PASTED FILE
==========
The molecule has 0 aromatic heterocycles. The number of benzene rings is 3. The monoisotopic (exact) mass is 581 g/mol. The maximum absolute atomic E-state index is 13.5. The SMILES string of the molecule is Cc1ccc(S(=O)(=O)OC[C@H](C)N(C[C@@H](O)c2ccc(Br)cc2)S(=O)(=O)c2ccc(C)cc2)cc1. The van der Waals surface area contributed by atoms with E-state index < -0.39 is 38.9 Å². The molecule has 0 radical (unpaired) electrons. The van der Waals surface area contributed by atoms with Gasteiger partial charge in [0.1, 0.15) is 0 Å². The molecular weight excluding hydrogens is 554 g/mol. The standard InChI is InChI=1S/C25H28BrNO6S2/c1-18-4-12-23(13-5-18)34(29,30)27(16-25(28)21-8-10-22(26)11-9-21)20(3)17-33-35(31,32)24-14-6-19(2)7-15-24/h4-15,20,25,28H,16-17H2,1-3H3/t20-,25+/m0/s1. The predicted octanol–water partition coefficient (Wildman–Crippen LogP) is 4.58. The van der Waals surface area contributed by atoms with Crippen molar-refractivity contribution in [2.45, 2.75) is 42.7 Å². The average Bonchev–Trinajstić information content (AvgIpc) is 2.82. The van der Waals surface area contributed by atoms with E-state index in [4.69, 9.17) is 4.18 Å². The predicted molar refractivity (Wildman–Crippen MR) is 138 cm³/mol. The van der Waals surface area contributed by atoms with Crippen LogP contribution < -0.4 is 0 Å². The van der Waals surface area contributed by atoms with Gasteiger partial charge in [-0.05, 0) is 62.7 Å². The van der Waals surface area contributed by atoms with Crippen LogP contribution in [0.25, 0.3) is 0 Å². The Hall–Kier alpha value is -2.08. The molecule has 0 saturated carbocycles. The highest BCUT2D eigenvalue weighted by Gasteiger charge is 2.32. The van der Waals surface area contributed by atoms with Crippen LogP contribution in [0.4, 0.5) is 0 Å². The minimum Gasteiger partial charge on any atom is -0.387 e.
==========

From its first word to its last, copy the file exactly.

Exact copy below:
The molecule has 0 aromatic heterocycles. The number of benzene rings is 3. The monoisotopic (exact) mass is 581 g/mol. The maximum absolute atomic E-state index is 13.5. The SMILES string of the molecule is Cc1ccc(S(=O)(=O)OC[C@H](C)N(C[C@@H](O)c2ccc(Br)cc2)S(=O)(=O)c2ccc(C)cc2)cc1. The van der Waals surface area contributed by atoms with E-state index < -0.39 is 38.9 Å². The molecule has 0 radical (unpaired) electrons. The van der Waals surface area contributed by atoms with Gasteiger partial charge in [0.1, 0.15) is 0 Å². The molecular weight excluding hydrogens is 554 g/mol. The standard InChI is InChI=1S/C25H28BrNO6S2/c1-18-4-12-23(13-5-18)34(29,30)27(16-25(28)21-8-10-22(26)11-9-21)20(3)17-33-35(31,32)24-14-6-19(2)7-15-24/h4-15,20,25,28H,16-17H2,1-3H3/t20-,25+/m0/s1. The predicted octanol–water partition coefficient (Wildman–Crippen LogP) is 4.58. The van der Waals surface area contributed by atoms with Crippen molar-refractivity contribution in [2.45, 2.75) is 42.7 Å². The average Bonchev–Trinajstić information content (AvgIpc) is 2.82. The van der Waals surface area contributed by atoms with E-state index in [4.69, 9.17) is 4.18 Å². The predicted molar refractivity (Wildman–Crippen MR) is 138 cm³/mol. The van der Waals surface area contributed by atoms with Crippen LogP contribution < -0.4 is 0 Å². The van der Waals surface area contributed by atoms with Gasteiger partial charge in [-0.05, 0) is 62.7 Å². The van der Waals surface area contributed by atoms with Crippen LogP contribution in [0.25, 0.3) is 0 Å². The Hall–Kier alpha value is -2.08. The molecule has 0 saturated carbocycles. The highest BCUT2D eigenvalue weighted by Gasteiger charge is 2.32. The van der Waals surface area contributed by atoms with Crippen LogP contribution in [0.4, 0.5) is 0 Å². The minimum Gasteiger partial charge on any atom is -0.387 e.